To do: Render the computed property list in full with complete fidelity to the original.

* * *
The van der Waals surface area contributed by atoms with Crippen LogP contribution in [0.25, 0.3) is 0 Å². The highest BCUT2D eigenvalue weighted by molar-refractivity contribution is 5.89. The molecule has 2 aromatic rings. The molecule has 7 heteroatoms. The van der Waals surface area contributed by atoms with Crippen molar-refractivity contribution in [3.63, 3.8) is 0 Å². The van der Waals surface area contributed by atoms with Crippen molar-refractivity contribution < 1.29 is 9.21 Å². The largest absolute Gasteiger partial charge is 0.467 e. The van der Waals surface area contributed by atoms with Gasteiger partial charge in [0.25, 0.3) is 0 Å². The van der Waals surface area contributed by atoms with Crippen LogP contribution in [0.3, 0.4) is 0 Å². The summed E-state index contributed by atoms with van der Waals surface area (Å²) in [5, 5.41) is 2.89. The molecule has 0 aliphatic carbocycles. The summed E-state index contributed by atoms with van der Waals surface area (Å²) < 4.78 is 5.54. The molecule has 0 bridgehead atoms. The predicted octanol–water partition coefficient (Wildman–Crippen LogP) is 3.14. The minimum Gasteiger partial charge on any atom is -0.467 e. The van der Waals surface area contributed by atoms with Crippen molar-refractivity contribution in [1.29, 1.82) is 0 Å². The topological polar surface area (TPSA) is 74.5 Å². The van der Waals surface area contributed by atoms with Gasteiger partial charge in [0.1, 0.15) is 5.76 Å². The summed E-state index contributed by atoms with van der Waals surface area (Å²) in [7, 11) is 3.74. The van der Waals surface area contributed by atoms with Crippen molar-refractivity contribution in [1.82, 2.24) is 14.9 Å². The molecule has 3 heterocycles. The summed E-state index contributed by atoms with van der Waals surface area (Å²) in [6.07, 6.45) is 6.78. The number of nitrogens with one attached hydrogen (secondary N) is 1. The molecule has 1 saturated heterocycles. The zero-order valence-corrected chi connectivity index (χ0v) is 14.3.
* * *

The van der Waals surface area contributed by atoms with Crippen LogP contribution in [0.25, 0.3) is 0 Å². The highest BCUT2D eigenvalue weighted by molar-refractivity contribution is 5.89. The molecule has 2 aromatic rings. The molecule has 7 heteroatoms. The van der Waals surface area contributed by atoms with Crippen molar-refractivity contribution in [3.63, 3.8) is 0 Å². The van der Waals surface area contributed by atoms with Crippen molar-refractivity contribution < 1.29 is 9.21 Å². The largest absolute Gasteiger partial charge is 0.467 e. The van der Waals surface area contributed by atoms with Gasteiger partial charge in [0.25, 0.3) is 0 Å². The van der Waals surface area contributed by atoms with Crippen LogP contribution in [0.3, 0.4) is 0 Å². The summed E-state index contributed by atoms with van der Waals surface area (Å²) in [5, 5.41) is 2.89. The molecule has 0 aliphatic carbocycles. The summed E-state index contributed by atoms with van der Waals surface area (Å²) < 4.78 is 5.54. The molecule has 0 bridgehead atoms. The predicted octanol–water partition coefficient (Wildman–Crippen LogP) is 3.14. The minimum Gasteiger partial charge on any atom is -0.467 e. The van der Waals surface area contributed by atoms with Crippen molar-refractivity contribution in [1.29, 1.82) is 0 Å². The topological polar surface area (TPSA) is 74.5 Å². The van der Waals surface area contributed by atoms with Gasteiger partial charge in [0.1, 0.15) is 5.76 Å². The summed E-state index contributed by atoms with van der Waals surface area (Å²) in [7, 11) is 3.74. The van der Waals surface area contributed by atoms with Crippen molar-refractivity contribution in [1.82, 2.24) is 14.9 Å². The molecule has 3 heterocycles. The summed E-state index contributed by atoms with van der Waals surface area (Å²) in [6.07, 6.45) is 6.78. The number of nitrogens with one attached hydrogen (secondary N) is 1. The molecule has 1 saturated heterocycles. The zero-order valence-corrected chi connectivity index (χ0v) is 14.3.